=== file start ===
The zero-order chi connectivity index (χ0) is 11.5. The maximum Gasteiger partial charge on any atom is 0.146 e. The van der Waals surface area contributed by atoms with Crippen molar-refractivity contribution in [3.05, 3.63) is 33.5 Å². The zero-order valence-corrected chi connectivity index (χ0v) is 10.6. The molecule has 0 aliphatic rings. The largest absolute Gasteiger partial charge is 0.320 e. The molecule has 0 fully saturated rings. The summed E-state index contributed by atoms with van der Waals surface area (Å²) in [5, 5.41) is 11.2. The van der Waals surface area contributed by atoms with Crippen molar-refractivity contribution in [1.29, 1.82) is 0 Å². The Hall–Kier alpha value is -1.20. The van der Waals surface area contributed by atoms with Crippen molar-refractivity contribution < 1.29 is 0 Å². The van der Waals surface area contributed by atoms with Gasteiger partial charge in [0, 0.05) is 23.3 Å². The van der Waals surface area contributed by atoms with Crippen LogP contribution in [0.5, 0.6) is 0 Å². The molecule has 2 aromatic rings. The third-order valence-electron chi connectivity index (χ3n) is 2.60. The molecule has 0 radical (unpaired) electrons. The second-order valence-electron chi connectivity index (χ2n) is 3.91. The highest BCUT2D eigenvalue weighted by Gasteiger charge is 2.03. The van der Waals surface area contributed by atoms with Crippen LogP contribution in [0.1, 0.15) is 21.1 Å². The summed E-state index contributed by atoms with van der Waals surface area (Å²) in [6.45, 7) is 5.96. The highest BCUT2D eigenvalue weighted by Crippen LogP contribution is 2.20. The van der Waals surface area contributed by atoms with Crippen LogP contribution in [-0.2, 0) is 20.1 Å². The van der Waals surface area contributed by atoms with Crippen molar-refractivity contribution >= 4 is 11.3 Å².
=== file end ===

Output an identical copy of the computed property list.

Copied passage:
The zero-order chi connectivity index (χ0) is 11.5. The maximum Gasteiger partial charge on any atom is 0.146 e. The van der Waals surface area contributed by atoms with Crippen molar-refractivity contribution in [3.05, 3.63) is 33.5 Å². The zero-order valence-corrected chi connectivity index (χ0v) is 10.6. The molecule has 0 aliphatic rings. The largest absolute Gasteiger partial charge is 0.320 e. The molecule has 0 fully saturated rings. The summed E-state index contributed by atoms with van der Waals surface area (Å²) in [5, 5.41) is 11.2. The van der Waals surface area contributed by atoms with Crippen molar-refractivity contribution in [1.29, 1.82) is 0 Å². The Hall–Kier alpha value is -1.20. The van der Waals surface area contributed by atoms with Crippen molar-refractivity contribution < 1.29 is 0 Å². The van der Waals surface area contributed by atoms with Gasteiger partial charge in [0, 0.05) is 23.3 Å². The van der Waals surface area contributed by atoms with Crippen LogP contribution in [0.5, 0.6) is 0 Å². The molecule has 2 aromatic rings. The third-order valence-electron chi connectivity index (χ3n) is 2.60. The molecule has 0 radical (unpaired) electrons. The second-order valence-electron chi connectivity index (χ2n) is 3.91. The highest BCUT2D eigenvalue weighted by Gasteiger charge is 2.03. The van der Waals surface area contributed by atoms with Crippen LogP contribution in [0.1, 0.15) is 21.1 Å². The summed E-state index contributed by atoms with van der Waals surface area (Å²) in [6.45, 7) is 5.96. The highest BCUT2D eigenvalue weighted by Crippen LogP contribution is 2.20. The van der Waals surface area contributed by atoms with Crippen LogP contribution in [-0.2, 0) is 20.1 Å². The van der Waals surface area contributed by atoms with Crippen molar-refractivity contribution >= 4 is 11.3 Å².